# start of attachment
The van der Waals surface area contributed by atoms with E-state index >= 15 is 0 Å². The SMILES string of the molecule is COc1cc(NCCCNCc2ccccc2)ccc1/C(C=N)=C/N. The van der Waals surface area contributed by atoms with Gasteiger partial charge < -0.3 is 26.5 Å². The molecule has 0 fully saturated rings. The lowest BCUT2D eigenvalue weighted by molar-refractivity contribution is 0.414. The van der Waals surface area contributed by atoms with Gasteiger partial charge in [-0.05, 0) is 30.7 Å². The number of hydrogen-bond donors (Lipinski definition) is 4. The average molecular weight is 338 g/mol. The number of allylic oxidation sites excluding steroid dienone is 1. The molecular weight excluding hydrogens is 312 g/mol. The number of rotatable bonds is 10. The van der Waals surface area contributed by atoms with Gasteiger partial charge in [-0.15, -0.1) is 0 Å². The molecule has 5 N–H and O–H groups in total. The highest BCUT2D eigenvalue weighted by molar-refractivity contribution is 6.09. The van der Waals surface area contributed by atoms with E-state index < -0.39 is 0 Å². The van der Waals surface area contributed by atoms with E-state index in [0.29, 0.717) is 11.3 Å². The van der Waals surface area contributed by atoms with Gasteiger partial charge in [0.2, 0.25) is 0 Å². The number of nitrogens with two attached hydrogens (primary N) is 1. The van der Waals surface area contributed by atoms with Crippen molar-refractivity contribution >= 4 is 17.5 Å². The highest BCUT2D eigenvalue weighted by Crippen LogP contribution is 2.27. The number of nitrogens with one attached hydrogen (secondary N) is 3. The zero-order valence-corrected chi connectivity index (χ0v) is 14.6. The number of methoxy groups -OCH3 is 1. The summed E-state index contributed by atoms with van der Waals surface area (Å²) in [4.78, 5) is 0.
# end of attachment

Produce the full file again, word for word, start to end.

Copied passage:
The van der Waals surface area contributed by atoms with E-state index >= 15 is 0 Å². The SMILES string of the molecule is COc1cc(NCCCNCc2ccccc2)ccc1/C(C=N)=C/N. The van der Waals surface area contributed by atoms with Gasteiger partial charge < -0.3 is 26.5 Å². The molecule has 0 fully saturated rings. The lowest BCUT2D eigenvalue weighted by molar-refractivity contribution is 0.414. The van der Waals surface area contributed by atoms with Gasteiger partial charge in [-0.05, 0) is 30.7 Å². The number of hydrogen-bond donors (Lipinski definition) is 4. The average molecular weight is 338 g/mol. The number of allylic oxidation sites excluding steroid dienone is 1. The molecular weight excluding hydrogens is 312 g/mol. The number of rotatable bonds is 10. The van der Waals surface area contributed by atoms with Gasteiger partial charge in [-0.15, -0.1) is 0 Å². The molecule has 5 N–H and O–H groups in total. The highest BCUT2D eigenvalue weighted by molar-refractivity contribution is 6.09. The van der Waals surface area contributed by atoms with E-state index < -0.39 is 0 Å². The van der Waals surface area contributed by atoms with E-state index in [0.29, 0.717) is 11.3 Å². The van der Waals surface area contributed by atoms with Gasteiger partial charge in [0.2, 0.25) is 0 Å². The number of nitrogens with two attached hydrogens (primary N) is 1. The van der Waals surface area contributed by atoms with Crippen molar-refractivity contribution >= 4 is 17.5 Å². The highest BCUT2D eigenvalue weighted by Crippen LogP contribution is 2.27. The number of nitrogens with one attached hydrogen (secondary N) is 3. The zero-order valence-corrected chi connectivity index (χ0v) is 14.6. The number of methoxy groups -OCH3 is 1. The summed E-state index contributed by atoms with van der Waals surface area (Å²) in [4.78, 5) is 0.